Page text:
When Disney Channel announced it optioned for a film about Little League champ and memoirist Mo’ne Davis, we were beyond excited about it! The film, tentatively titled Throw Like Mo, will be based on Davis’ journey as a little girl with dreams of playing baseball and how she helped the Philadelphia Taney Dragons win the U.S. Little League World Series in 2014. The then 13-year-old also became the first female pitcher to win LLWS championship.
Davis’ rise as a leading role model for young girls continues the legacy of Black female athletes, so her film will be in great company! Until her film’s release, we’re keeping patient by watching these similar films and biopics that channel our inner athletic chick such as The Gabby Douglas Story,The Longshots and Run of a Dream: The Gail Devers Story.
The Gabby Douglas Story
At sixteen, Douglas was already a gold medalist, as a member of the U.S. team at the 2011 World Artistic Gymnastics Championships, but at seventeen, she made gymnastic history when she won the gold medals in the Individual All-around and Team competitions at the 2012 London Olympics.
She was the first Black woman to win the former and the first American to win both aforementioned titles in the same year. Later that September, she performed with Alicia Keys and Nicki Minaj at the MTV VMAs, where Minaj dropped a nice shout out to Gabby’s victory: “I got ‘em aggy, ’cause I won the gold like Gabby.”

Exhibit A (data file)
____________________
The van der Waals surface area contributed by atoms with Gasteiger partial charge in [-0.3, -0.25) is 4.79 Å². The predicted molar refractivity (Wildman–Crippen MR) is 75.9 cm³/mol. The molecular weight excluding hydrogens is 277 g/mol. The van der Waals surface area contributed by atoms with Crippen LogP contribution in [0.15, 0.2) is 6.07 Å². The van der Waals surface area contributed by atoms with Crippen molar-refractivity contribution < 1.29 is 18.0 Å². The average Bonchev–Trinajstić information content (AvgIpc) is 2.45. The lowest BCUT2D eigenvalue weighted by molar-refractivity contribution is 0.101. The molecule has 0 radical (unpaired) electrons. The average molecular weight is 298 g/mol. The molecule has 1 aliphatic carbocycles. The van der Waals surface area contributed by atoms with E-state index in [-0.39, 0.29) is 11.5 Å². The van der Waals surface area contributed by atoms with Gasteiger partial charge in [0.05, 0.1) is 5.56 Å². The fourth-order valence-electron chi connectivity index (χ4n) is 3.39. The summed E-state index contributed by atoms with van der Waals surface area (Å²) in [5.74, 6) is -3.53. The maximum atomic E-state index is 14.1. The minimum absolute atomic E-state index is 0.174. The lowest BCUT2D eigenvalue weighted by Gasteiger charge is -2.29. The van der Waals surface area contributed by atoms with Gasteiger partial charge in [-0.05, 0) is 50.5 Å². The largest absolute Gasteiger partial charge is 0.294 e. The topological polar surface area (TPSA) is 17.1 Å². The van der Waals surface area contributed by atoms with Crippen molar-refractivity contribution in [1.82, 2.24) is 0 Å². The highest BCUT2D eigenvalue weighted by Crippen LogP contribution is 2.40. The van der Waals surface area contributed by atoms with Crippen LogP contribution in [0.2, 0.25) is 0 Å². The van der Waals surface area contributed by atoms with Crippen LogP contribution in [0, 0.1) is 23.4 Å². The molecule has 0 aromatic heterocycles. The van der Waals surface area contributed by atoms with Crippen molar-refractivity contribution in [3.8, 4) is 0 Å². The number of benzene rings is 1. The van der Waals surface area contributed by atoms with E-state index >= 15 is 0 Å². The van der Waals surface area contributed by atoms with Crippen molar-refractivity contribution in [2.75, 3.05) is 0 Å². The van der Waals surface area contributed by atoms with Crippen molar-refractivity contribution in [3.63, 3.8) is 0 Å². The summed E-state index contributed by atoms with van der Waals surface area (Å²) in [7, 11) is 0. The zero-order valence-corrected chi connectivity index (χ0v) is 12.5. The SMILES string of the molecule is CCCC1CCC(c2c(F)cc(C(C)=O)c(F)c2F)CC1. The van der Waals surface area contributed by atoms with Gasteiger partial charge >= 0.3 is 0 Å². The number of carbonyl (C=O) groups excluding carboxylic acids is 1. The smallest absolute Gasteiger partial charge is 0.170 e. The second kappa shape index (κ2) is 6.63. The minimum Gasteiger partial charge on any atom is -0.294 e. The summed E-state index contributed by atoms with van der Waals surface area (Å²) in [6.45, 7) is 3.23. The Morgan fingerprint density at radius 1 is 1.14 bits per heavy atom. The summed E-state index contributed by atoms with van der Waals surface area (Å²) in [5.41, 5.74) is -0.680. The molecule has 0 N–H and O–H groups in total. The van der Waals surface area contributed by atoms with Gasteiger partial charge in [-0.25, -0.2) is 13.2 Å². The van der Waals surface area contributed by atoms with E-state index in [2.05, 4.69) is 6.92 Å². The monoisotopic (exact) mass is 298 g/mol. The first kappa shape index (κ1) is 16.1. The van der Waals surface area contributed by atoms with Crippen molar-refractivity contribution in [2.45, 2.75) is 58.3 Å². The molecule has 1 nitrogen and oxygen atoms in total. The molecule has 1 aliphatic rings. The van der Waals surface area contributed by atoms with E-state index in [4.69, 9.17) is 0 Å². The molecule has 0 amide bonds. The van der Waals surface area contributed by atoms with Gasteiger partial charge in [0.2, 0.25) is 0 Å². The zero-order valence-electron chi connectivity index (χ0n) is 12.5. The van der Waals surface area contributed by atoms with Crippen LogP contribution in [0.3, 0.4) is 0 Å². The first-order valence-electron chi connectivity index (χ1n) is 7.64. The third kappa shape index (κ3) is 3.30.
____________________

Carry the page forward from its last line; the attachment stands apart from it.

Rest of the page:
For her biopic, The Gabby Douglas Story, which aired on the first day of Black History Month, Douglas was played by Imani Hakim and her mother Natalie by one of our faves, Regina King. It showed when the Virginia native aspired to be a gymnast and that to learn from Liang Chow, one of the best coaches in the game, she had to move to Iowa for months at a time. It was tough for the close-knit mother and daughter to be separated, but Douglas was following her dreams of Olympic gold.
At 11-years-old in 2003, Jasmine Plummer was both the first Black girl and first girl quarterback to play in the Pop Warner youth tournament, which is the junior sports version of the Super Bowl. But before Pop Warner, Plummer was a loner with just a quiet interest in playing in sports. Her uncle Curtis, a former football talent himself, soon became her mentor and when he became the coach of the struggling Harvey Colts junior team, Plummer also joined as their first and only girl player. The rest is kids sports history.
The Plummer story was made into a feature film, titled The Longshots starring Keke Palmer as Jasmine and Ice Cube as Curtis. It’s one of those inspiring, you just might shed a tear sports flicks and a fun fact is that Limp Bizkit’s Fred Durst directed it.
Run for the Dream: The Gail Devers Story
Gail Devers was already a respected talent in track and field by 1990, but that same year, she was sadly diagnosed with Graves’ diseases after suffering from extreme migraines and vision impairment two years before. In ’90, she underwent radioactive iodine treatment and thyroid hormone replacement therapy. Yet the procedures were so painful for the runner that she could barely walk and her legs and feet were completely locked or parts swollen.
But Devers came back strong and in 1992, the Seattle, Washington native earned a gold medal at the Olympic games and two more in 1996. She continued to win gold and silver accolades from around the world until she retired.
In 1996, HBO aired the TV movie Run for the Dream: The Gail Devers Story starring Charlayne Woodard as Devers and Oscar winner Louis Gossett, Jr. as her coach Bob Kersee (yes, the husband of Jackie Joyner).
Now after watching these films, you’ll be just as excited as we are to watch Throw Like Mo when this anticipated film premieres on the Disney Channel! Ya Mo’ne!